Students are asked to listen to the conversation to get the gist of the content, as a homework assignment. Additionally, students may be asked to think of answers to one or several pre-listening questions. When giving the task, the teacher will provide instructions detailing how to complete the task.   

Learners will listen to the recording on their own. We cannot guide or influence the process.   

Potential gains: more time for speaking practice in class.

Now let’s try to transform this input into a microlearning module for learners and see what we can gain by tailoring learning experiences with personalised e-learning. The module can be shared with learners on my website or on the school’s LMS/platform, or on a flash drive. This way, we avoid giving out our students’ data to third-party platforms. 

Option B (EdTech Scenario):

Students are asked to complete a microlearning module, as a homework assignment: Lessons from the Pandemic_Part 1

Learners listen to the recording, answer pre-listening questions and complete a listening comprehension task. However, unlike the no-tech scenario, we can guide the process and provide opportunities for individualised learning, planning speaking and reflection.

Make learning an individual experience

We can make learning an individual experience by capturing the learner’s name and using it in personalized messages, including feedback, throughout the module.

Interaction with the learner

We can also write messages that speak directly to learners and allow an opportunity for personal reflection and direct interaction with the learner.

Make learning visible

We can make learning visible by asking the learner to write their answers to the question before and after they listen to the recording.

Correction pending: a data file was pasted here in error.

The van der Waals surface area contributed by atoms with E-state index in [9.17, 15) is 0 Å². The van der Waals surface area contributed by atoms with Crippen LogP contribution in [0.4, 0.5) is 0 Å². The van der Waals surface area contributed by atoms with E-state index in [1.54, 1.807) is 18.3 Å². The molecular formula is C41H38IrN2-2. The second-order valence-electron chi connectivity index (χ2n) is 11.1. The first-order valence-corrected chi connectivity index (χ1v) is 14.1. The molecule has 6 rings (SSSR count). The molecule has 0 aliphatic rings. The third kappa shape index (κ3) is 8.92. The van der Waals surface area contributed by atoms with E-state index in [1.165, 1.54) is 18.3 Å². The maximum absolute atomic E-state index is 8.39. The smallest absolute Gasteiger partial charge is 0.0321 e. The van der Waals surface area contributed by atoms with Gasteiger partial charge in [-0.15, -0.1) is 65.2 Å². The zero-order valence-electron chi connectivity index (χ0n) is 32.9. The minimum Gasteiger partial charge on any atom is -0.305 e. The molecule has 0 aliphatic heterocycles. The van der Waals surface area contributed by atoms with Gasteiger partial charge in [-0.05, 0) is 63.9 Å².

Offering choices

Learners are able to chart their own learning path by selecting activities they would like to start with or skipping activities that are not relevant to them. In this module, learners can choose whether to start with the True or False exercise trying to predict what Brian and Justin said before they listen to the conversation, or listen to the conversation straight away.  

Personalised feedback

We can also personalise feedback for learners. For example, depending on the answers, learners may be asked to complete different tasks.  

Personalised media

Learners may customise the player’ settings and turn on closed captions, or change the speed of the recording.

Tech or No-Tech?

As we may see, both scenarios result in the increase of time for speaking practice in the classroom. However, more time for speaking practice does not necessarily translate into better learning or a better quality of learner talk. 

The scenario with the technology helps:

  • make learning an individual experience, which may result in greater motivation;
  • provide opportunities for reflection and make learning visible, which may lead to an improved sense of achievement; 
  • improve the quality of learner talk by preparing learners for speaking tasks and providing opportunities for repeating the task/tasks in new settings and re-using the language they have studied.
Can We Teach Without EdTech?

We surely can. Whether we can teach more effectively without technology is yet another question.

If you’d like to try how this works with your students, click here to access the e-module: Lessons from the Pandemic_Part 1

Free download

Click on the links below to download the sample unit with the audio from Let’s Talk About It!: The Ultimate ELT Conversation Book self-published by Jose Roberto A. Igreja. 

Resources

Transforming how teachers use technology, June 02, 2021

Kerr, P. (2017). How much time should we give to speaking practice?
Part of the Cambridge Papers in ELT series. [pdf] Cambridge: Cambridge University Press.

3 Comments

  1. Excellent read. Could you tell me how you made the emodule? I’d love to create something like for that my yls.